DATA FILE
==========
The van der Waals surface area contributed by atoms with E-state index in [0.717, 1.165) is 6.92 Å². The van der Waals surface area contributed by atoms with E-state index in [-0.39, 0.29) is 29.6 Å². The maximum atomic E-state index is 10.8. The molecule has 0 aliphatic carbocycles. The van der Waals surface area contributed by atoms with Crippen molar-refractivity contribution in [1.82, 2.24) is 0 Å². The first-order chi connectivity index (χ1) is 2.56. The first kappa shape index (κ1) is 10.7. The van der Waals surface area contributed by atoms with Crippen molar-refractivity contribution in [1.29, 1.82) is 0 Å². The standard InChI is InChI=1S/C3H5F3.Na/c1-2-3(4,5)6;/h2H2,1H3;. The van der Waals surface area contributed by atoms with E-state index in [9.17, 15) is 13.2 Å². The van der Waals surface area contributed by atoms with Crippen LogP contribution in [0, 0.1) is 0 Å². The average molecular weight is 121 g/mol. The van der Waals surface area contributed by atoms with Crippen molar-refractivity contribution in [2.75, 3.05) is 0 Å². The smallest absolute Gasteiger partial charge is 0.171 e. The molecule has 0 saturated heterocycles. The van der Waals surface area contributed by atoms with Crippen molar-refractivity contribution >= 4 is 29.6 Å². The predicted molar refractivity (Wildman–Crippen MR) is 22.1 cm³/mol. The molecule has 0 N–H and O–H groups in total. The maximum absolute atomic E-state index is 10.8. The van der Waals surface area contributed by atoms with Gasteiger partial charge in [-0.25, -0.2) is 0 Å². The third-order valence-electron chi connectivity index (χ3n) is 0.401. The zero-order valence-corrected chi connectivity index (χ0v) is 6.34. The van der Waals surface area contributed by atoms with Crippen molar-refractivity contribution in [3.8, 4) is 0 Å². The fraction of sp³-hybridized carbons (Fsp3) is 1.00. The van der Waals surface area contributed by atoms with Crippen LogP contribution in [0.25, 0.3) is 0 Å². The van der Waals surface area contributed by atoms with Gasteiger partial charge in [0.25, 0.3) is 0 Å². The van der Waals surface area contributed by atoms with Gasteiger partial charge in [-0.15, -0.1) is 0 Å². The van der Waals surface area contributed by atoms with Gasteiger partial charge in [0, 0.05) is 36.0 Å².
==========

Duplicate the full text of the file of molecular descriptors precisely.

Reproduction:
The van der Waals surface area contributed by atoms with E-state index in [0.717, 1.165) is 6.92 Å². The van der Waals surface area contributed by atoms with E-state index in [-0.39, 0.29) is 29.6 Å². The maximum atomic E-state index is 10.8. The molecule has 0 aliphatic carbocycles. The van der Waals surface area contributed by atoms with Crippen molar-refractivity contribution in [1.82, 2.24) is 0 Å². The first-order chi connectivity index (χ1) is 2.56. The first kappa shape index (κ1) is 10.7. The van der Waals surface area contributed by atoms with Crippen molar-refractivity contribution in [1.29, 1.82) is 0 Å². The standard InChI is InChI=1S/C3H5F3.Na/c1-2-3(4,5)6;/h2H2,1H3;. The van der Waals surface area contributed by atoms with E-state index in [9.17, 15) is 13.2 Å². The van der Waals surface area contributed by atoms with Crippen LogP contribution in [0, 0.1) is 0 Å². The average molecular weight is 121 g/mol. The van der Waals surface area contributed by atoms with Crippen molar-refractivity contribution in [2.75, 3.05) is 0 Å². The smallest absolute Gasteiger partial charge is 0.171 e. The molecule has 0 saturated heterocycles. The van der Waals surface area contributed by atoms with Crippen molar-refractivity contribution >= 4 is 29.6 Å². The predicted molar refractivity (Wildman–Crippen MR) is 22.1 cm³/mol. The molecule has 0 N–H and O–H groups in total. The maximum absolute atomic E-state index is 10.8. The van der Waals surface area contributed by atoms with Gasteiger partial charge in [-0.25, -0.2) is 0 Å². The third-order valence-electron chi connectivity index (χ3n) is 0.401. The zero-order valence-corrected chi connectivity index (χ0v) is 6.34. The van der Waals surface area contributed by atoms with Crippen molar-refractivity contribution in [3.8, 4) is 0 Å². The fraction of sp³-hybridized carbons (Fsp3) is 1.00. The van der Waals surface area contributed by atoms with Crippen LogP contribution in [0.25, 0.3) is 0 Å². The van der Waals surface area contributed by atoms with Gasteiger partial charge in [0.25, 0.3) is 0 Å². The van der Waals surface area contributed by atoms with Gasteiger partial charge in [-0.15, -0.1) is 0 Å². The van der Waals surface area contributed by atoms with Gasteiger partial charge in [0, 0.05) is 36.0 Å².